Magna Via - early track between Halifax and Wakefield
Halifax Parish Church (pictured in 1775) originally built around 1200
Even after 1066, evidence is sparse, and there is no specific reference to a church or priest at Halifax in the Domesday Survey. However, the gift between 1078 and 1081 by the second Earl of Warenne, lord of the manor of Wakefield, of the rents and dues of the sub-manor of Halifax-cum-Heptonstall to the Benedictine Priory of Lewes, founded by his father, is documented, and it appears likely that the black-robed Cluniac monks had constructed a new church at Halifax by the early twelfth century.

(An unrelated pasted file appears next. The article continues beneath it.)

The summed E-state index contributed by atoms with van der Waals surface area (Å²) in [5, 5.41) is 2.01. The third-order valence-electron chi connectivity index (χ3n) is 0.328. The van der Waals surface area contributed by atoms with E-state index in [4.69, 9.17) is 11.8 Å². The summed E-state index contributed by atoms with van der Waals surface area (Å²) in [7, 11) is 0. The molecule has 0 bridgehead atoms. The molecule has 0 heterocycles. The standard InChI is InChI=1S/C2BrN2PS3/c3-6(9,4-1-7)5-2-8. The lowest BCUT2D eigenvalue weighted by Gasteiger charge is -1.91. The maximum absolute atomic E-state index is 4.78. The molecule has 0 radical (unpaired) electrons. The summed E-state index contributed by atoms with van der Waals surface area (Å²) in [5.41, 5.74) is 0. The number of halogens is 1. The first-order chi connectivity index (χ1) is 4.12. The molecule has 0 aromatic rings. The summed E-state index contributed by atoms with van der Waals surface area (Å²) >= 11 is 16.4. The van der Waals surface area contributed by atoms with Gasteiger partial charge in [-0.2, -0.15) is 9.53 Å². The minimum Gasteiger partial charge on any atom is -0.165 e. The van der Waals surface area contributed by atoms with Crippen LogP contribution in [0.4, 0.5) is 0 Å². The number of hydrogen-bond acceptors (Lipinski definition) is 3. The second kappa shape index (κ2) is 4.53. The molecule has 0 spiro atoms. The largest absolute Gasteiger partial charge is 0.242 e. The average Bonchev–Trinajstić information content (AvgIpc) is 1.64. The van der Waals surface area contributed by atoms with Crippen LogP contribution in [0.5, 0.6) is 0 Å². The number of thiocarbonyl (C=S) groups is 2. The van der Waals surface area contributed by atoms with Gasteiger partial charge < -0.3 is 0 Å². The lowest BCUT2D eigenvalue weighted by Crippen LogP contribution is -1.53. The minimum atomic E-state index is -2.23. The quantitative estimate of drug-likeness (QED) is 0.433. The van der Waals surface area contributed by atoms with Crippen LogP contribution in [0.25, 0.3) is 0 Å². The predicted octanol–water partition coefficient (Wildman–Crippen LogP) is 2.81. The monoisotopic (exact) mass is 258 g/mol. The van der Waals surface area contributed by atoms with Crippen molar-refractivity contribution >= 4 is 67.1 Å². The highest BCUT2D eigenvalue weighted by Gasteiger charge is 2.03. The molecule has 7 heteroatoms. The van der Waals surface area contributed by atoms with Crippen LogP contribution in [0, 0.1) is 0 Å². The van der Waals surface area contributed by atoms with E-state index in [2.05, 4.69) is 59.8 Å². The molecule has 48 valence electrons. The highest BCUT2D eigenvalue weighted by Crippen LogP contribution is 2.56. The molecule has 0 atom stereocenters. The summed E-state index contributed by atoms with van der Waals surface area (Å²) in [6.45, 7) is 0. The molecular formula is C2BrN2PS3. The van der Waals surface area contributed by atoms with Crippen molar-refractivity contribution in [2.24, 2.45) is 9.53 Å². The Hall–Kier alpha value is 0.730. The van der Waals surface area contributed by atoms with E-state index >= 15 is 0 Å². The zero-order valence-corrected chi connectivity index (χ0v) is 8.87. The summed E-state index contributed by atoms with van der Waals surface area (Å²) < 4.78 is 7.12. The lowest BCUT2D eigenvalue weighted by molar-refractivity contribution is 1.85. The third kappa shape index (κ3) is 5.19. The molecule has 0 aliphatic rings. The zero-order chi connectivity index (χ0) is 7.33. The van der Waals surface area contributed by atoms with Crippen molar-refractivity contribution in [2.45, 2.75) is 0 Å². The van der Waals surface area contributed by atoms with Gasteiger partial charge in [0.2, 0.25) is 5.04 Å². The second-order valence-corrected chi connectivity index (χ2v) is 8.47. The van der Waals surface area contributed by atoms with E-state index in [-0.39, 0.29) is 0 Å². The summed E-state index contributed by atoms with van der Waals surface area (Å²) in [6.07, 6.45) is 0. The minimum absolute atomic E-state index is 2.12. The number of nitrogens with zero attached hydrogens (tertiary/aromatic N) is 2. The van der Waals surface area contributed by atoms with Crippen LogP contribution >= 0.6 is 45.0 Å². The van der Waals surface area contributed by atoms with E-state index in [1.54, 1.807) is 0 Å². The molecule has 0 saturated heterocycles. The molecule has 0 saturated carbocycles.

This small timber-framed building stood close to the Parish Church, at the north-west corner, on a large common field called the Hall Ing. From 1274 this was the Wakefield manorial court dealing with cases relating to the Upper Calder Valley.
The Olde Bridge Inn, Ripponden
Ring o'Bells was built in the 13th or 15th century and was previously known as the 'Sign of the Church'. The building shown was the rebuilt building from 1720.
The site where the Sports Ground now stands was once the home of Shay House in the 15th Century.
Drawing from below the Parish Church around 1600
Quaker Cottage, 539 -541 Gibbet Street, Highroad Well
Former Friends Meeting House used from 1696 but probably an adaptation of an existing building.
Halifax 1781- Looking towards Sowerby Church
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